Like everyone during 2020, Brandon Maxwell has been feeling a bit lost. “Why do I even make clothes? Why do I have these shows? Why do I do what I do?” the designer wondered as the world fell apart.

He didn’t show in September. October came and went. Then, the “Project Runway” veteran, who came to fashion via styling, started to find some clarity.

“It’s been my form of therapy my whole life.…It isn’t about the clothes so much as being together as a group creating something,” he realized, reflecting on growing up gay in conservative Longview, Tex., and finding a safe space with girlfriends in his garage, making clothes, putting on 99 cent makeup and having a fashion show.

So put on a show he did again, bootstrapping it with a tight group of masked-up, COVID-19-tested model friends and collaborators, and releasing it Sunday via Instagram and YouTube.

In the film, shot three weeks ago at Pier 59 in New York, Maxwell sets the mood with Moby’s “This Wild Darkness” and Lady Gaga’s “Free Woman.” He styled the looks himself, his husband Jessy Price directed, and the behind-the-scenes glimpses into the socially distanced backstage and runway reveal how intimate it was compared to his usual fashion week affairs.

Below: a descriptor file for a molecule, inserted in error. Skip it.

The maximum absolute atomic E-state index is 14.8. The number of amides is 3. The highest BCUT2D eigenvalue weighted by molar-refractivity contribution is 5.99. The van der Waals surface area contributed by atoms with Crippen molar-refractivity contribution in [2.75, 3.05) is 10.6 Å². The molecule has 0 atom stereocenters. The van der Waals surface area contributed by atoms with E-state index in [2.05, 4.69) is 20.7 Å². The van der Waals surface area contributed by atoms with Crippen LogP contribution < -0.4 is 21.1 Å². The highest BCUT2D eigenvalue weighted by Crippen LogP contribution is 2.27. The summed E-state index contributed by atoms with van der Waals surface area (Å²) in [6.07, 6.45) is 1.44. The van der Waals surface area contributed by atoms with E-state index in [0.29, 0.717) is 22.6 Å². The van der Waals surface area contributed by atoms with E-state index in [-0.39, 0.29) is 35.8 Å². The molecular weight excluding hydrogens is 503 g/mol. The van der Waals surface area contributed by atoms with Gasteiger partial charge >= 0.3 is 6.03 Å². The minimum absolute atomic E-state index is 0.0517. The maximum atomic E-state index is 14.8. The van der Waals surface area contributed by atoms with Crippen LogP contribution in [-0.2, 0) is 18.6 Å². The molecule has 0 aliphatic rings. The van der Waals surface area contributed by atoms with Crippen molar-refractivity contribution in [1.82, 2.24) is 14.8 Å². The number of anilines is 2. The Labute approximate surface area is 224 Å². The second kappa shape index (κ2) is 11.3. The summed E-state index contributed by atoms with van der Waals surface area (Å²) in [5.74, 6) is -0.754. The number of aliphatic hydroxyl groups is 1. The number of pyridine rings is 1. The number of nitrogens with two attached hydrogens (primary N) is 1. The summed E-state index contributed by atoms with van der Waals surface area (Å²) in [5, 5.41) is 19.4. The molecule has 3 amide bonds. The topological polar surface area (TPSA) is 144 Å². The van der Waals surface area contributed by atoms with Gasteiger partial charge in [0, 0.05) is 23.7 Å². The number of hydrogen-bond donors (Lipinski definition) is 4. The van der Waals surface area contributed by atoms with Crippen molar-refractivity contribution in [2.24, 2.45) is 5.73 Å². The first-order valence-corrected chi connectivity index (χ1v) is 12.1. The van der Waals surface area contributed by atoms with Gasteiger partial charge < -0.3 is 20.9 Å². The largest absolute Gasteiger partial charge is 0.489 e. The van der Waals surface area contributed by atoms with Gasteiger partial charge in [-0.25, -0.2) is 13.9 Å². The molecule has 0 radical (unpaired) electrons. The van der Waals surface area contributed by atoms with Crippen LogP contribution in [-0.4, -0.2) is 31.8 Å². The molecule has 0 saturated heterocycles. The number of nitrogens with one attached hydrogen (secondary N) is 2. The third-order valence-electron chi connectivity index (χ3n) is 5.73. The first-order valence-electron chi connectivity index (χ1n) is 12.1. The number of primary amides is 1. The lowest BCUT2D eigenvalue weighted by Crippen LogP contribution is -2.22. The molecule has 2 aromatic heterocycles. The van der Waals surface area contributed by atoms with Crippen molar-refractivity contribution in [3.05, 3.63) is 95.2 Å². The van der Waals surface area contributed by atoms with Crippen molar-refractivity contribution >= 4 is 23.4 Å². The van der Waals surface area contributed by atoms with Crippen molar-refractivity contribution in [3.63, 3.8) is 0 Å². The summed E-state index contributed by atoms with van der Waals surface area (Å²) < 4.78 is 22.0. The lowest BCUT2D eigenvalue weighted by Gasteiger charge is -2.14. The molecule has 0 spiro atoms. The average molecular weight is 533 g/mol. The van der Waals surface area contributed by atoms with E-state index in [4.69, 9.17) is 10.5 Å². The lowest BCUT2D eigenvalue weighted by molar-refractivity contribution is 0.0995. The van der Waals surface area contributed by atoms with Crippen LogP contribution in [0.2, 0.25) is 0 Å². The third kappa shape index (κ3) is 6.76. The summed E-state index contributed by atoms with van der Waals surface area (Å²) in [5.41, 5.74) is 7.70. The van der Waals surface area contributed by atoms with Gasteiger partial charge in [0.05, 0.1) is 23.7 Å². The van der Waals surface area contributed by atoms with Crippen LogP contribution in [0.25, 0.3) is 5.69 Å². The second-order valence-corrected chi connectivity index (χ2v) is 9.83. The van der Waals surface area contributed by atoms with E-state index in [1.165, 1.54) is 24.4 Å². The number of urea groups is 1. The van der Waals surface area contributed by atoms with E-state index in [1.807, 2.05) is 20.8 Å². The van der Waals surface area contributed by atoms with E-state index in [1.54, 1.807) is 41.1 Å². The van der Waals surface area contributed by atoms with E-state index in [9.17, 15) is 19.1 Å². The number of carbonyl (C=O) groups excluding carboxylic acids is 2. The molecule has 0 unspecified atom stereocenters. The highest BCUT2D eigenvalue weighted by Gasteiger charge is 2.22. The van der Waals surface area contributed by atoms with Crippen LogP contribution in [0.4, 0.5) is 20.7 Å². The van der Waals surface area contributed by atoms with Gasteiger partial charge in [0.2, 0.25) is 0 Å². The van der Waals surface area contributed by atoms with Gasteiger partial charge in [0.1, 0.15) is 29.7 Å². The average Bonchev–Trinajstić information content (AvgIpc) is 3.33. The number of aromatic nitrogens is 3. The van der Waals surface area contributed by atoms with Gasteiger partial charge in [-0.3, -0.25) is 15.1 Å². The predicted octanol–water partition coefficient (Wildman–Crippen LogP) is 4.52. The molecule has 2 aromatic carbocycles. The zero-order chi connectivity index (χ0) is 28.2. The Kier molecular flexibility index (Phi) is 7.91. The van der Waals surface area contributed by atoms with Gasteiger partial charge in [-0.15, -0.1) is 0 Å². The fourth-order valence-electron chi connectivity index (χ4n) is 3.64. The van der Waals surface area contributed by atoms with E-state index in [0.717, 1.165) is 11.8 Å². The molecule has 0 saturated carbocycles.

“It feels like you are at a show but really it was only four women coming in at a time,” said the designer, who is celebrating five years in business.

Maxwell has had his share of red-carpet hits, perhaps none more memorable than the time he and Lady Gaga camped it up at the Met Gala. But he’s a sportswear designer at heart. (“Evening has only ever only been 8 or 9 percent of my business,” he said.)

For spring, he pushed his signature tailoring and clean silhouettes in a softer ath-luxury direction to polished work-from-home perfection.

A double-breasted blazer and twist-front pants in gray sweatshirt bonded jersey Neoprene were both elevated and down-to-earth. Ditto a gray jersey single-sleeve off-shoulder top with asymmetrical cut and train trailing, which even with all the fashion sweatshirts out there managed to look fresh.

Maxwell loves a tank dress, and there were several beauts, one in curve-clinging black bonded jersey neoprene that would put some sex appeal into quarantine sweats.

His signature maxi shirtdresses were rendered in athletic taffeta or silk moire, as were cropped Windbreakers over little track shorts for pure fun. Pleated sheer organza dresses and skirts with the ease of coverups worn over swimsuits underscored an emphasis on transitional dressing, and bow belts and clear PVC belt bags added a sweet touch.

Originally, Maxwell had only committed to designing eight to 10 looks for spring, but in the end, he found he had more to say. “They had to stop me at 40,” he said, explaining how the process was therapeutic once again. “The first moment she hit the runway and I was behind the camera, I felt alive. It helped me remember why I do this.”